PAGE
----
Bran ‘confident’ pharmacy price control deal workable


Branville McCartney



Tribune Business Reporters

The Democratic National Alliance’s (DNA) former leader last night said he “has every confidence the compromise is sustainable” after the pharmaceutical industry struck a deal with the Government to end their price control dispute.

Branville McCartney, whose family owns Wilmac’s Pharmacy, told Tribune Business an agreement “in the best interests of all was all we wanted from the beginning” after the Bahamas Pharmaceutical Association (BPA) and the Davis administration traded-off higher mark-ups for the industry with an expanded list of price controlled items that has increased by ten medications.

Pharmaceutical wholesalers and retailers will now have one set mark-up across the board, at 20 percent and 40 percent respectively, for all price-controlled items in a move that will also simplify the structure. This places the price control mark-ups for wholesalers at a slightly higher level than the Government was initially proposing, between 15-18 percent, but some five percentage points less than the 25 percent they have enjoyed for the past 40 years.

As for retail pharmacies, the agreed 40 percent is at the top end of the range initially proposed by the Government. The Davis administration had sought a cut to between 35 percent to 40 percent, but the new mark-up will be some ten percentage points less (a 20 percent reduction in percentage terms) than the 50 percent that pharmacies have enjoyed for the past decade.

In return for the Government keeping the margins at the upper end of its target range, the pharmacy industry has agreed to expand the price-controlled medications by ten items to include cancer and kidney treatment drugs.

Mr McCartney last night said he would “have to speak to my accountant” to determine “the dollars and cents” impact on his family’s pharmacy business, but voiced confidence that the Association and wholesale representatives would not have agreed to anything that placed the survival of industry operators in peril or threatened substantial job losses.

“At the end of the day that’s what we wanted; a compromise,” he told Tribune Business. “I know the Government stuck to their position about price control, but we wanted to make sure it was not detrimental to the business. I have confidence the Association would have negotiated in the best interests of all as was our position from the beginning.

“I don’t know the details, but I have confidence the Association would know what we can work with and I have confidence they would have made the best decision in the circumstances. If there’s been some agreement, I can at least applaud the Government for coming to the table and striking a compromise with the Association in the best interest of all.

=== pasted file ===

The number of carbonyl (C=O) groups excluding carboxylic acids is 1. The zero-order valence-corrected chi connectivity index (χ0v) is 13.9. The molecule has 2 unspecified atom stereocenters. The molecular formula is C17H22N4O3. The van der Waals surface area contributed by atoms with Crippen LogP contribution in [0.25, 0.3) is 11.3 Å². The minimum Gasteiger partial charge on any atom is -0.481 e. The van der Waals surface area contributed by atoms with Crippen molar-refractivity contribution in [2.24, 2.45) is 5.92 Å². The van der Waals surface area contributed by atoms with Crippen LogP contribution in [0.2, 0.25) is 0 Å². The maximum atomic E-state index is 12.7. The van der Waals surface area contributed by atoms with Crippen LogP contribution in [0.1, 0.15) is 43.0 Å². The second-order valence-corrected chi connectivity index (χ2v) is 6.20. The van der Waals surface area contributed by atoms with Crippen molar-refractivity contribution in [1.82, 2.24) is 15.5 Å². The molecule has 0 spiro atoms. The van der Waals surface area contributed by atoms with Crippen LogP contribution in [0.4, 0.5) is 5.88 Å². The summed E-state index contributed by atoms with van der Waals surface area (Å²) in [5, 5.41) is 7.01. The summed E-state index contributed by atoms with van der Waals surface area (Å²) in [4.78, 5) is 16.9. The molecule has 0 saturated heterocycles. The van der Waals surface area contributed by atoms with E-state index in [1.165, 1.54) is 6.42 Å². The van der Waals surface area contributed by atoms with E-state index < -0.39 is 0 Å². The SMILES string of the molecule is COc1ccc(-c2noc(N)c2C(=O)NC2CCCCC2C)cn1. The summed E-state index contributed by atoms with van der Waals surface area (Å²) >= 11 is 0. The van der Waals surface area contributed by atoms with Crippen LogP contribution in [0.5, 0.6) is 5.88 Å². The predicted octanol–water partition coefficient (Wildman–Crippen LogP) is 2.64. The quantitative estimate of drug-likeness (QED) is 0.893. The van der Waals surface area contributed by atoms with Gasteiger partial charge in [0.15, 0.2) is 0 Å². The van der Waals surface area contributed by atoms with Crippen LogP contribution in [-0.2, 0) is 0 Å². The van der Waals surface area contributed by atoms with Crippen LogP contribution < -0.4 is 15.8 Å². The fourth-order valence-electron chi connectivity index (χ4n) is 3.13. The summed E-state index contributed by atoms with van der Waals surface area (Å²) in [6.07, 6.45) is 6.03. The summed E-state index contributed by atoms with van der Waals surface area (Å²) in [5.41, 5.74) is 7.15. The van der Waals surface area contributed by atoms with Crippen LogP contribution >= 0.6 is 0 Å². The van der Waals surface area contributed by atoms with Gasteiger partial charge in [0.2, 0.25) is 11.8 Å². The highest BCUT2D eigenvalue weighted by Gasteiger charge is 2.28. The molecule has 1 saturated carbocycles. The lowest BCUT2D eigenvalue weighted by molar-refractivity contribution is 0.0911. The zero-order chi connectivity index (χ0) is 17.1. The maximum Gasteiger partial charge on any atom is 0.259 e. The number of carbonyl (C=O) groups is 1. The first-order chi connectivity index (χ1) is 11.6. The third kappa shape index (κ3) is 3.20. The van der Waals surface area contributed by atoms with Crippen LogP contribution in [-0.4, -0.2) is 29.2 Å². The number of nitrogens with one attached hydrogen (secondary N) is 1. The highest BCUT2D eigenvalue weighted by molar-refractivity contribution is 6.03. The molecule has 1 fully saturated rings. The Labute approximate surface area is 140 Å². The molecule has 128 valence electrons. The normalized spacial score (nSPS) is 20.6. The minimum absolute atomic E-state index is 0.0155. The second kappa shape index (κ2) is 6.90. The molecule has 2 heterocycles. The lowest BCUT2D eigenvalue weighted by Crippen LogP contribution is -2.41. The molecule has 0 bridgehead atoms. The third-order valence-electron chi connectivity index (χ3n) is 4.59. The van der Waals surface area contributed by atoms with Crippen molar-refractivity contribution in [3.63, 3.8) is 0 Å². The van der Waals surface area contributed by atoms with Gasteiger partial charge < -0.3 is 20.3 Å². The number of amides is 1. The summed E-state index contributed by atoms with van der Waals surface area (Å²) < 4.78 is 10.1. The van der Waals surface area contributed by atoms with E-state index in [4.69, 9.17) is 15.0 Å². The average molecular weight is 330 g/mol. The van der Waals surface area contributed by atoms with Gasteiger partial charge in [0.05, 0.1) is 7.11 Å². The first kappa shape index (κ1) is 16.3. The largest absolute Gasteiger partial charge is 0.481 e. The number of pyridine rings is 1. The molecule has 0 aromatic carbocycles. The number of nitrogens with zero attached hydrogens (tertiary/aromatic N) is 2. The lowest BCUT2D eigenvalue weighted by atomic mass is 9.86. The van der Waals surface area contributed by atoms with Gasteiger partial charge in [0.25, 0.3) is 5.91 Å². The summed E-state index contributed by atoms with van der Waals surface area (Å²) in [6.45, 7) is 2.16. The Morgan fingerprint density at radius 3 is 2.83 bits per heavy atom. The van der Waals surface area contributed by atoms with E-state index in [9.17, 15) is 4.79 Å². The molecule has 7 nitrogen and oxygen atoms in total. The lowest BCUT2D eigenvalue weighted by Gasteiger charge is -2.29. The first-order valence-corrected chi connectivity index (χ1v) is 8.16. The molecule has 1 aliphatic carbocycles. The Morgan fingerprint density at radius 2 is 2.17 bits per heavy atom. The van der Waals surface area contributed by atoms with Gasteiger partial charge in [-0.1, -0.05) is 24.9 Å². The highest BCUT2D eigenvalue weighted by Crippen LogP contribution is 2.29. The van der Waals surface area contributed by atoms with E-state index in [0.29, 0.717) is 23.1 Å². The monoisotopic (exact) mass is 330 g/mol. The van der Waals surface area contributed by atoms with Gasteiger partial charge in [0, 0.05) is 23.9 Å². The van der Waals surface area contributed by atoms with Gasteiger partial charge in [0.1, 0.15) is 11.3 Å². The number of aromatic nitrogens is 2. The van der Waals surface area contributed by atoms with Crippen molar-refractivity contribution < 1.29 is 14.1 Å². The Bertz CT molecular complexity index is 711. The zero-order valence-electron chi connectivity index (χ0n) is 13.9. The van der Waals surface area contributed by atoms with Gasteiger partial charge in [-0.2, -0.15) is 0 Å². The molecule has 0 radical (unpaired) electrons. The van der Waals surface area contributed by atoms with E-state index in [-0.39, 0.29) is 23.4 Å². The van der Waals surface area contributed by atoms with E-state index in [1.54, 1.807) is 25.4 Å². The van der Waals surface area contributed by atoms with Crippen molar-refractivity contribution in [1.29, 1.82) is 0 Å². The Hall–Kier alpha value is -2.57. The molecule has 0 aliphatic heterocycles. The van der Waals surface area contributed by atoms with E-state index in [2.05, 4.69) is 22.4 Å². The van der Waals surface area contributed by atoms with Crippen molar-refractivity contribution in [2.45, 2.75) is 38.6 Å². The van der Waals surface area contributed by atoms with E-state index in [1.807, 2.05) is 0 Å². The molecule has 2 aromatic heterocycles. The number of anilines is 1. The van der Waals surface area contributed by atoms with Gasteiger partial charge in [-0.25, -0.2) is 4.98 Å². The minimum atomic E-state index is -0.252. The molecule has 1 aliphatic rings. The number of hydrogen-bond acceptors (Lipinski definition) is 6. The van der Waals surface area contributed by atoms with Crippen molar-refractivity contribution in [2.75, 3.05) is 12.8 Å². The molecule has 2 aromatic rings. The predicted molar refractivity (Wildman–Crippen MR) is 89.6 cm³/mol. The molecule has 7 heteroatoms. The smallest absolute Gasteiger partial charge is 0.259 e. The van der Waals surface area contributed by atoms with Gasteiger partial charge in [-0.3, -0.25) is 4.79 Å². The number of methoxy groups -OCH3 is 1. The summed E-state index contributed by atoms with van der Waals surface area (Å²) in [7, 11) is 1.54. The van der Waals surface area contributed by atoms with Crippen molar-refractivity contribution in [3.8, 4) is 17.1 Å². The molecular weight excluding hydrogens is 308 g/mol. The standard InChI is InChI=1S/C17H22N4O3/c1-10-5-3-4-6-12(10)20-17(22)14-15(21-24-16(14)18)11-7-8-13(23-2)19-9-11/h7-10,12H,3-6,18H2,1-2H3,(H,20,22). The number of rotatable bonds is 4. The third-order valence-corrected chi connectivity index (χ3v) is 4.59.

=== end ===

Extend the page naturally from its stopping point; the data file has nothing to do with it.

“That’s all we wanted from the beginning. What it was before would have been detrimental to the pharmacy business and unsustainable. If the Association is in a position to say they are comfortable with the compromise, I have every confidence the compromise is sustainable. It’s a good sign. Hopefully moving forward, in any type of decision they’re consulted prior to government action being put forth.”

Details of the agreement were revealed after Ryan Pinder KC, the attorney general, told the media briefing by the Prime Minister’s Office that the Davis administration “is not a government that is extorted” in reference to the Tuesday shutdown by most private pharmacies for fear they would be fined for not implementing the original price control proposal by the November 1 deadline.

Mr Pinder added that the closures “could have been a breach of the law”, although he did not specify which one. This echoed Myles Laroda, minister of state in the Prime Minister’s Office, who on Wednesday suggested that the pharmacy closures could violate the agreement many have with the National Insurance Board (NIB) to provide medicines for its National Prescription Drug Plan clients.

Asserting that the Government is “providing the maximum benefit to Bahamian consumers” by expanding the pharmaceutical price control regime, Mr Pinder said the pharmacies’ actions were premature because the Association had been “late” in providing alternative recommendations that were only received at the end of last week.

“Our belief is their decision to close was misguided, it could have been a breach of the law, and it’s really not an action that should have been done taking into consideration their submission was late,” he added. “We were in the process at that time of reviewing it. Needless to say that’s [now] water under the bridge.”